3 min

QP: Scattershot questions on the AG report

With the auditor general’s latest report
having been released earlier this morning, one would have imagined that the biggest piece of scandalous news from it would have led off QP.
And yet, Nycole Turmel got up and asked about . . . the health accord renegotiation
process and what kind of public input would be going into it. Harper stood up
and agreed with the importance of healthcare and said that everyone would be
engaging in discussions over the growing costs of said healthcare. Peter Julian
got the first auditor general question, asking about the lack of data on the
number of jobs created by stimulus spending that the AG pointed out. Jim
Flaherty talked about the good stimulus plan that worked, and for the
supplemental, Tony Clement answered about the 600,000 net new jobs! John
McCallum was up for the Liberals, asking about the AG’s revelations on problems
with visa applications and military maintenance contracts (Clement: 600,000 net
new jobs!), and Hedy Fry finished off by asking about the AG’s criticism of
Health Canada’s drug assessment system (Aglukkaq: Work is underway).

Round two was a return to the NDP’s former
scattershot technique of taking an AG question in bilingual pairs –
Alexandre Boulerice and Olivia Chow asked about the poor quality of information
on job creation (Clement: We’ve accepted his helpful recommendations, Flaherty:
We gave regular reports on the progress of the Economic Action Plan™!); Libby
Davies and Anne Minh-Thu Quach asked about the drug assessment issue (Aglukkaq:
There were no conflicts of interest, work is underway); Christine Moore and
Matthew Kellway asked about the military repair contracts issue (Fantino: The
department is addressing the issues, there’s a plan underway); Malcolm Allen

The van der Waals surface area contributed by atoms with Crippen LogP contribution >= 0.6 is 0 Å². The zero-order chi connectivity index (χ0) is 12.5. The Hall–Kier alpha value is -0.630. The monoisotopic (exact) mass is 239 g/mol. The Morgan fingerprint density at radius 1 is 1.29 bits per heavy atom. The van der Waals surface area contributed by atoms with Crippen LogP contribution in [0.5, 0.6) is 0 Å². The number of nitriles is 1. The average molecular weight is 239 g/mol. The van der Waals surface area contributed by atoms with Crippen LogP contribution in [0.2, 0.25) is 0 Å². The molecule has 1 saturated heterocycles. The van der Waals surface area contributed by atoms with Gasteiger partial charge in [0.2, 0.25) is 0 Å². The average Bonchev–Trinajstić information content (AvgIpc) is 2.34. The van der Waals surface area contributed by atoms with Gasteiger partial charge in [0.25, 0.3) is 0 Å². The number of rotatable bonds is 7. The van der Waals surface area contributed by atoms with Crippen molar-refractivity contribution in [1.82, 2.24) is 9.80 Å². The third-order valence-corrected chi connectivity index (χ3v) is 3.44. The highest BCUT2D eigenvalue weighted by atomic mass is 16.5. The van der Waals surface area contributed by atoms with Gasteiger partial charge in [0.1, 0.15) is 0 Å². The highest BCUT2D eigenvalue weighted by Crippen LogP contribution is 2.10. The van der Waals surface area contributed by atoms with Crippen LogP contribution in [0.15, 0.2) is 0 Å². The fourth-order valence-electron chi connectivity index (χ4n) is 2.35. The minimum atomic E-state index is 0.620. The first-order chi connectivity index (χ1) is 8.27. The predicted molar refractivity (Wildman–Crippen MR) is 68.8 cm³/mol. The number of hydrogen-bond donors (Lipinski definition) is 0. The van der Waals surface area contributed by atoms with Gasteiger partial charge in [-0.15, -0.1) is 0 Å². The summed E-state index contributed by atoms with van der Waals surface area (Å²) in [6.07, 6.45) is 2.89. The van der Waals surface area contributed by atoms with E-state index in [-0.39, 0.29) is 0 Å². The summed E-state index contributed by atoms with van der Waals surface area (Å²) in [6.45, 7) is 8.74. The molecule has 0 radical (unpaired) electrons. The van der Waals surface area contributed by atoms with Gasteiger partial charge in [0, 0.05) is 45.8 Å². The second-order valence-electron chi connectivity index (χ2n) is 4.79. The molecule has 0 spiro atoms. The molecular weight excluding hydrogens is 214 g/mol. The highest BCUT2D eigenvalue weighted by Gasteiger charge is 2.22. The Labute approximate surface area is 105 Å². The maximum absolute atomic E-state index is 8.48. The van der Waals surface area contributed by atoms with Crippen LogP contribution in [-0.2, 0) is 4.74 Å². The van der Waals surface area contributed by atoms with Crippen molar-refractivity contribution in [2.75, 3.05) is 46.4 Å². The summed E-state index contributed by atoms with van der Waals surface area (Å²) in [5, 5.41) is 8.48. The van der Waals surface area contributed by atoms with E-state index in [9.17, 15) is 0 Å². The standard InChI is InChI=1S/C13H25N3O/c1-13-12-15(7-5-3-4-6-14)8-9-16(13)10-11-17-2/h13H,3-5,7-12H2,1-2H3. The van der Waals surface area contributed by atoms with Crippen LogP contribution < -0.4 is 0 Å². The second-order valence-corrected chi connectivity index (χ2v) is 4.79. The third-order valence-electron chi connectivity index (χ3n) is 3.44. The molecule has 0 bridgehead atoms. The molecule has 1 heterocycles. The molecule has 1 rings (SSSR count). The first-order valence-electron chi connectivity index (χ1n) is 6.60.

asked about the agro-stability fund (Ritz: It’s up to the provinces to deliver
– we just give them money to do so); and Don Davies asked about the visa issue (Kenney:
We’ve made lots of investments in screening!). Irwin Cotler asked about the
sanctions on Iran, and why not simply declare the Revolutionary Guard a
terrorist organization (Dechert: We’re taking aggressive action!); John McKay asked about the US military comm-sat we’re investing in, and if we would also be
subject to ITAR and Buy America provisions as part of that (Fantino: We need
secure benefits, and every dollar will be reinvested in Canadian businesses); and
Marc Garneau asked about the dismissal of the Quebec government’s concerns on
the omnibus crime bill (Nicholson: Nothing in the bill prevents the provinces
from carrying out their own rehabilitation programs). Jack Harris asked about
the information commissioner’s caution that deleting long-gun registry data
would violate the Library and Archives Act (Toews: We’re changing the law), and
Françoise Boivin asked again about Quebec’s concerns with the omnibus crime
bill (Nicholson: We based our bill on a report from Nova Scotia, so we do
listen to provinces!).

Round three kicked off with a tasteless
exchange between Megan Leslie (“Does he realize he’s actually the environment minister?”)
and Peter Kent (“Welcome back from your treacherous adventure abroad”), followed
by questions on the Keystone XL pipeline, marine rescue centres, prescription
drug shortages, social housing, wastewater systems, people who bankrolled Iran’s
nuclear program being given Canadian citizenship, and our “broken” fisheries.

Sartorially speaking, snaps go out to Maximum Bernier for his tailored black suit with a light-pink shirt and a pink-and-red striped tie, and to Lisa Raitt for a fantastic fitted grey dress with
black accents, topped off with a weighted pendant necklace and a very sparkly
bracelet, which made me want to say “Nice accessories.” Style citations go out
to Yvon Godin for his black suit with a fluorescent teal shirt and a dull-blue
striped tie, and to Laurin Liu (of the robot hands) for a khaki half-sleeve
jacket, white top and orange-hued trousers.

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